This Day In History: February 22

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The U.S. Air Force launches Navstar 1, the world’s first operational GPS satellite, from Vandenberg Air Force Base in California. GPS begins as a military technology, but expands to transform industries from aviation to communications.

Global Positioning System (GPS) technology is an indispensible part of 21st century life, powering everything from rideshare apps to fitness trackers to commercial aviation. The origins of GPS technology, however, lie in the early years of the Cold War space race.

When the USSR launched its first satellite, Sputnik, into orbit in 1957, American scientists observed the Doppler effect: Sputnik's radio signal frequency increased as it moved closer, and decreased as it moved farther away. These changes in radio signal frequency allowed scientists to track Sputnik's movement across the sky. Inspired by this observation, DARPA (Defense Advanced Research Projects Agency) launched the Transit program, which provided navigation largely to warships, submarines, freighters and private maritime users. The first Transit satellite entered orbit in 1960.

Over the next few decades, the federal government funded several more satellite navigation projects (including 621B and Timation) in its quest to provide real-time, all-weather, high-accuracy navigation for all types of moving vehicles, around the clock. Developments in microprocessing, bandwidth, signal frequency and atomic clocks furthered the goal, enabling ever-greater miniaturization and accuracy.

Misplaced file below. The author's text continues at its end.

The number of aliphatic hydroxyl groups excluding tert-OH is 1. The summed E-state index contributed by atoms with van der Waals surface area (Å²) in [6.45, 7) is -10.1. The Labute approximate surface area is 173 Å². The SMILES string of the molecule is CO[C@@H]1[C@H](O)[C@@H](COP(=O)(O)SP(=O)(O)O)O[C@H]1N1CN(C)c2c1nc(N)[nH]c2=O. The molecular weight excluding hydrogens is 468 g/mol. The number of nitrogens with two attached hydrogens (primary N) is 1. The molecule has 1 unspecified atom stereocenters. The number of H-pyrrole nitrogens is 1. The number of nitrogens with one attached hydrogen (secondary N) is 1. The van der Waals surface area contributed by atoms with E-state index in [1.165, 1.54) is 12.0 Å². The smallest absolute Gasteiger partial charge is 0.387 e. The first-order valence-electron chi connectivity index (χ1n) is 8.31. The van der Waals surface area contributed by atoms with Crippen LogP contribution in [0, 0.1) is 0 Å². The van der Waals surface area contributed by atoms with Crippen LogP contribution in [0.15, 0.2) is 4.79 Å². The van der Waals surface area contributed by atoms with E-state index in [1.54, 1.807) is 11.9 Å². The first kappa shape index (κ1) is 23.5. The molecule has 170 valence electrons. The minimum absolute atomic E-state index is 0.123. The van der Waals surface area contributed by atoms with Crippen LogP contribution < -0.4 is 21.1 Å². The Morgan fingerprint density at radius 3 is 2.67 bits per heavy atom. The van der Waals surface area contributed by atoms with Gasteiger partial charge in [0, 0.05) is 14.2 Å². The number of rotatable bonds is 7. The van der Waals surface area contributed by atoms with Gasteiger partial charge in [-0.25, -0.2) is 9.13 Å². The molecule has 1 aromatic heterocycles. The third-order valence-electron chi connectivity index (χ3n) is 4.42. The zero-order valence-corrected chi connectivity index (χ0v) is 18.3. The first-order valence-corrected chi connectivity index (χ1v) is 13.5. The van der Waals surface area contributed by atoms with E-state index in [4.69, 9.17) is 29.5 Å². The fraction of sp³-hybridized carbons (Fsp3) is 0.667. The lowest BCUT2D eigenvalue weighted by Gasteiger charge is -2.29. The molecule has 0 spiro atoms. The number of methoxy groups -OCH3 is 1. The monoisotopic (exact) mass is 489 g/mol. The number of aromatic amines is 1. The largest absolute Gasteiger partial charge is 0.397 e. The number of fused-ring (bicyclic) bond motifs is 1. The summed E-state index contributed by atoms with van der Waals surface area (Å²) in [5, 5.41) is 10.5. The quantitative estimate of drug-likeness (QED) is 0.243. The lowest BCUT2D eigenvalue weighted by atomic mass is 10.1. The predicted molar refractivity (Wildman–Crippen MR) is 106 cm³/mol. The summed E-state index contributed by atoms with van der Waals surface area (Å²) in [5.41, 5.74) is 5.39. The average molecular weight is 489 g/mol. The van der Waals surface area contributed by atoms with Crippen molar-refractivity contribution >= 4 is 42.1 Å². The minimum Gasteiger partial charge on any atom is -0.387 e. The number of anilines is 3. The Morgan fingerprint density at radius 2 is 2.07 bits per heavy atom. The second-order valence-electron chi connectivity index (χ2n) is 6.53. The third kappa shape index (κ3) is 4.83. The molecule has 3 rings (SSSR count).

Enter the U.S. Air Force Navstar project, which consolidated these different programs in 1974, harnessing these advances. Navstar 1, its first operational GPS satellite, launched into space four years later. GPS satellites travel through medium earth orbit, 12,550 miles high, and circle the globe once every 12 hours. They work by emitting radio signals, which are picked up by receivers on the ground. The receivers then calculate location and time, based on comparing the signals from at least four different satellites. Modern GPS technology can accurately pinpoint a location anywhere on earth, within several meters, 95 percent of the time.

GPS capabilities expanded throughout the 1980s—and beyond. The military has used it for everything from helping troops navigate trackless desert landscapes (think Desert Storm) to enabling ultra-precise missile guidance. After a Korean passenger jet strayed into Soviet air space and was shot down in September 1983, the U.S. declassifed GPS technology to help commercial airlines improve safety.

The first portable GPS device for civilians, the Magellan Nav 1000, went on sale to the public in 1989. It cost $3,000, weighed a clunky 1.5 pounds, and only offered a few hours of battery life. The U.S. GPS satellite constellation became fully operational in 1995, with 24 satellites in orbit. Cellphones began to incorporate GPS receivers as the technology improved and costs dropped; the first GPS-enabled cellphone went on sale in 1999.

In the 21st century, GPS has become ubiquitous. Today, the U.S. Space Force, created in 2019, oversees the GPS program. The Space Force aims to operate the "GPS satellite constellation as a global utility—always available to everyone, everywhere on Earth."